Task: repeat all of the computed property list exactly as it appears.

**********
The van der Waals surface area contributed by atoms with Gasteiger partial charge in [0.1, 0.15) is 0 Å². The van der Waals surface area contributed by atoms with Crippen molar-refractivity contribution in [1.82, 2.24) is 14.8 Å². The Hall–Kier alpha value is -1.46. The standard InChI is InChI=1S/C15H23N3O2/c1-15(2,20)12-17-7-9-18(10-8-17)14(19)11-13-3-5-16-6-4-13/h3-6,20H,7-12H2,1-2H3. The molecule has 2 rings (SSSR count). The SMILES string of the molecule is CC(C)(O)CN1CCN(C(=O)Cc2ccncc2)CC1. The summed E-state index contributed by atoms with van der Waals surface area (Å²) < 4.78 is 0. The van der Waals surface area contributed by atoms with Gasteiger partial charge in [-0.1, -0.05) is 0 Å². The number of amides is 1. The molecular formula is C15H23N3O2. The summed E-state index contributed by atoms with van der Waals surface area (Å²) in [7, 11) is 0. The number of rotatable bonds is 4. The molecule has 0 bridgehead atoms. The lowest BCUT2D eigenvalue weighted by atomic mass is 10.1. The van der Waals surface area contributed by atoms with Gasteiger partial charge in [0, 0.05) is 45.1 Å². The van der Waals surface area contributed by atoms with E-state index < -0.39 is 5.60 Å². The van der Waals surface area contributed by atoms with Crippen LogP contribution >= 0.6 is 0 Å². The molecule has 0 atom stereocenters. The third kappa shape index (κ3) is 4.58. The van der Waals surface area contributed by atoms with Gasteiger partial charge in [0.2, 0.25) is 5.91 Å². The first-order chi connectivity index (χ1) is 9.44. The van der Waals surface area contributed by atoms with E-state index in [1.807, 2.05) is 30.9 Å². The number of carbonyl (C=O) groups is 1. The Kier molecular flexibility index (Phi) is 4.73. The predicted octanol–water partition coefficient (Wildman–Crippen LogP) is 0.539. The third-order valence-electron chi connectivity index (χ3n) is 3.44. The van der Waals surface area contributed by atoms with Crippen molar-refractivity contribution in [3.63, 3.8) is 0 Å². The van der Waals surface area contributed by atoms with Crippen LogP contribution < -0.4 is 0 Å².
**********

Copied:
The van der Waals surface area contributed by atoms with Gasteiger partial charge in [0.1, 0.15) is 0 Å². The van der Waals surface area contributed by atoms with Crippen molar-refractivity contribution in [1.82, 2.24) is 14.8 Å². The Hall–Kier alpha value is -1.46. The standard InChI is InChI=1S/C15H23N3O2/c1-15(2,20)12-17-7-9-18(10-8-17)14(19)11-13-3-5-16-6-4-13/h3-6,20H,7-12H2,1-2H3. The molecule has 2 rings (SSSR count). The SMILES string of the molecule is CC(C)(O)CN1CCN(C(=O)Cc2ccncc2)CC1. The summed E-state index contributed by atoms with van der Waals surface area (Å²) < 4.78 is 0. The van der Waals surface area contributed by atoms with Gasteiger partial charge in [-0.1, -0.05) is 0 Å². The number of amides is 1. The molecular formula is C15H23N3O2. The summed E-state index contributed by atoms with van der Waals surface area (Å²) in [7, 11) is 0. The number of rotatable bonds is 4. The molecule has 0 bridgehead atoms. The lowest BCUT2D eigenvalue weighted by atomic mass is 10.1. The van der Waals surface area contributed by atoms with Gasteiger partial charge in [0, 0.05) is 45.1 Å². The van der Waals surface area contributed by atoms with E-state index < -0.39 is 5.60 Å². The van der Waals surface area contributed by atoms with Crippen LogP contribution >= 0.6 is 0 Å². The molecule has 0 atom stereocenters. The third kappa shape index (κ3) is 4.58. The van der Waals surface area contributed by atoms with Gasteiger partial charge in [0.2, 0.25) is 5.91 Å². The first-order chi connectivity index (χ1) is 9.44. The van der Waals surface area contributed by atoms with E-state index in [1.807, 2.05) is 30.9 Å². The number of carbonyl (C=O) groups is 1. The Kier molecular flexibility index (Phi) is 4.73. The predicted octanol–water partition coefficient (Wildman–Crippen LogP) is 0.539. The third-order valence-electron chi connectivity index (χ3n) is 3.44. The van der Waals surface area contributed by atoms with Crippen molar-refractivity contribution in [3.63, 3.8) is 0 Å². The van der Waals surface area contributed by atoms with Crippen LogP contribution < -0.4 is 0 Å².